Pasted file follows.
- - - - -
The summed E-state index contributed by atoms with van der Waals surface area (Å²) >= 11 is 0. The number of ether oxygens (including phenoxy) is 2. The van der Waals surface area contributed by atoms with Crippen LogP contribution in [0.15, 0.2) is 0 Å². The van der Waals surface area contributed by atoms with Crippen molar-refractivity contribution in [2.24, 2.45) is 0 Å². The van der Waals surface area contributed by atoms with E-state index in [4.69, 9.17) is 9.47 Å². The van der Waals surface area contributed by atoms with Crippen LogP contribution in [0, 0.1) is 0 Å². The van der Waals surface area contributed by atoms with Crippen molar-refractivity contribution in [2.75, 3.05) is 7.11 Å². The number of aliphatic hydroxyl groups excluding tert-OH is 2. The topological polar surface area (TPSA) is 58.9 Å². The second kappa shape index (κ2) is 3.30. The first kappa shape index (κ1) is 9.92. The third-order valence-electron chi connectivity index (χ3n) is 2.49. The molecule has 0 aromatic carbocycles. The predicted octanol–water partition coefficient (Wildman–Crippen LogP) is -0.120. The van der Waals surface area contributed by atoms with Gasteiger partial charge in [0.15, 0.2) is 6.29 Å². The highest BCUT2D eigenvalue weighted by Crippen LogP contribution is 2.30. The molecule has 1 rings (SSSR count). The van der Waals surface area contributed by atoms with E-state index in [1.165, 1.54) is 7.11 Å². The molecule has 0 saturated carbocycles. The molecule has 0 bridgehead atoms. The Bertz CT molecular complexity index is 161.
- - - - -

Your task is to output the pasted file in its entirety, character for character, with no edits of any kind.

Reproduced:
The summed E-state index contributed by atoms with van der Waals surface area (Å²) >= 11 is 0. The number of ether oxygens (including phenoxy) is 2. The van der Waals surface area contributed by atoms with Crippen LogP contribution in [0.15, 0.2) is 0 Å². The van der Waals surface area contributed by atoms with Crippen molar-refractivity contribution in [2.24, 2.45) is 0 Å². The van der Waals surface area contributed by atoms with E-state index in [4.69, 9.17) is 9.47 Å². The van der Waals surface area contributed by atoms with Crippen LogP contribution in [0, 0.1) is 0 Å². The van der Waals surface area contributed by atoms with Crippen molar-refractivity contribution in [2.75, 3.05) is 7.11 Å². The number of aliphatic hydroxyl groups excluding tert-OH is 2. The topological polar surface area (TPSA) is 58.9 Å². The second kappa shape index (κ2) is 3.30. The first kappa shape index (κ1) is 9.92. The third-order valence-electron chi connectivity index (χ3n) is 2.49. The molecule has 0 aromatic carbocycles. The predicted octanol–water partition coefficient (Wildman–Crippen LogP) is -0.120. The van der Waals surface area contributed by atoms with Gasteiger partial charge in [0.15, 0.2) is 6.29 Å². The highest BCUT2D eigenvalue weighted by Crippen LogP contribution is 2.30. The molecule has 1 rings (SSSR count). The van der Waals surface area contributed by atoms with E-state index in [1.165, 1.54) is 7.11 Å². The molecule has 0 saturated carbocycles. The molecule has 0 bridgehead atoms. The Bertz CT molecular complexity index is 161.